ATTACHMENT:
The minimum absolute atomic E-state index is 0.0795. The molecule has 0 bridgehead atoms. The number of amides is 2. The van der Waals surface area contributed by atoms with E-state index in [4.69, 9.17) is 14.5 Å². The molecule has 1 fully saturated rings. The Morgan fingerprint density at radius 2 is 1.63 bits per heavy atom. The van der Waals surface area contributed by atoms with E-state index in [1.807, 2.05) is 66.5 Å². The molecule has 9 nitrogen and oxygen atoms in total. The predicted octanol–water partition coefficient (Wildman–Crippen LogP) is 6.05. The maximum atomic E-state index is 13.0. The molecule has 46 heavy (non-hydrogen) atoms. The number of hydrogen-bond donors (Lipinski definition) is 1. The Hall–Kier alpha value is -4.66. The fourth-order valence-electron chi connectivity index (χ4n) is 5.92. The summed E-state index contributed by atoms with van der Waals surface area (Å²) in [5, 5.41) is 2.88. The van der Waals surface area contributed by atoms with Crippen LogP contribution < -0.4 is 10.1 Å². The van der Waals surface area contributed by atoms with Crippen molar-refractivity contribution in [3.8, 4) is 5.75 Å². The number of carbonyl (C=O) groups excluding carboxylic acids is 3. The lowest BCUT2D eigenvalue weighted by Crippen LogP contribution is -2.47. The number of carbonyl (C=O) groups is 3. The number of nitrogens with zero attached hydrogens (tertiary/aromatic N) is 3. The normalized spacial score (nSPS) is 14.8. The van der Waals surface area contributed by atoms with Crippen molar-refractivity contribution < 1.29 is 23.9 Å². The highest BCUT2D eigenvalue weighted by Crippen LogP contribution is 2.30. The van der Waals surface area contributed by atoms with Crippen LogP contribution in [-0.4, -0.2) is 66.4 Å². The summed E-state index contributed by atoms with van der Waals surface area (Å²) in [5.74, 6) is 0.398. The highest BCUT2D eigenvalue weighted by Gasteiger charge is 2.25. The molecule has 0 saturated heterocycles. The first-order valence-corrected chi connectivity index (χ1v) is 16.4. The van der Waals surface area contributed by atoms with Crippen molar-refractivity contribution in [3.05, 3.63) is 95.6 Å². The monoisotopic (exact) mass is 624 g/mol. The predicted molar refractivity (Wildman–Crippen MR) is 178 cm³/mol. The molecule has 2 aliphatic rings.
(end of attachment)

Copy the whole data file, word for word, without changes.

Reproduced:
The minimum absolute atomic E-state index is 0.0795. The molecule has 0 bridgehead atoms. The number of amides is 2. The van der Waals surface area contributed by atoms with E-state index in [4.69, 9.17) is 14.5 Å². The molecule has 1 fully saturated rings. The Morgan fingerprint density at radius 2 is 1.63 bits per heavy atom. The van der Waals surface area contributed by atoms with E-state index in [1.807, 2.05) is 66.5 Å². The molecule has 9 nitrogen and oxygen atoms in total. The predicted octanol–water partition coefficient (Wildman–Crippen LogP) is 6.05. The maximum atomic E-state index is 13.0. The molecule has 46 heavy (non-hydrogen) atoms. The number of hydrogen-bond donors (Lipinski definition) is 1. The Hall–Kier alpha value is -4.66. The fourth-order valence-electron chi connectivity index (χ4n) is 5.92. The summed E-state index contributed by atoms with van der Waals surface area (Å²) in [5, 5.41) is 2.88. The van der Waals surface area contributed by atoms with Crippen LogP contribution < -0.4 is 10.1 Å². The van der Waals surface area contributed by atoms with Crippen molar-refractivity contribution in [3.8, 4) is 5.75 Å². The number of carbonyl (C=O) groups excluding carboxylic acids is 3. The lowest BCUT2D eigenvalue weighted by Crippen LogP contribution is -2.47. The number of carbonyl (C=O) groups is 3. The number of nitrogens with zero attached hydrogens (tertiary/aromatic N) is 3. The normalized spacial score (nSPS) is 14.8. The van der Waals surface area contributed by atoms with Crippen molar-refractivity contribution < 1.29 is 23.9 Å². The highest BCUT2D eigenvalue weighted by Crippen LogP contribution is 2.30. The van der Waals surface area contributed by atoms with Crippen LogP contribution in [-0.4, -0.2) is 66.4 Å². The summed E-state index contributed by atoms with van der Waals surface area (Å²) in [5.74, 6) is 0.398. The highest BCUT2D eigenvalue weighted by Gasteiger charge is 2.25. The molecule has 0 saturated heterocycles. The first-order valence-corrected chi connectivity index (χ1v) is 16.4. The van der Waals surface area contributed by atoms with Crippen molar-refractivity contribution in [3.05, 3.63) is 95.6 Å². The monoisotopic (exact) mass is 624 g/mol. The predicted molar refractivity (Wildman–Crippen MR) is 178 cm³/mol. The molecule has 2 aliphatic rings.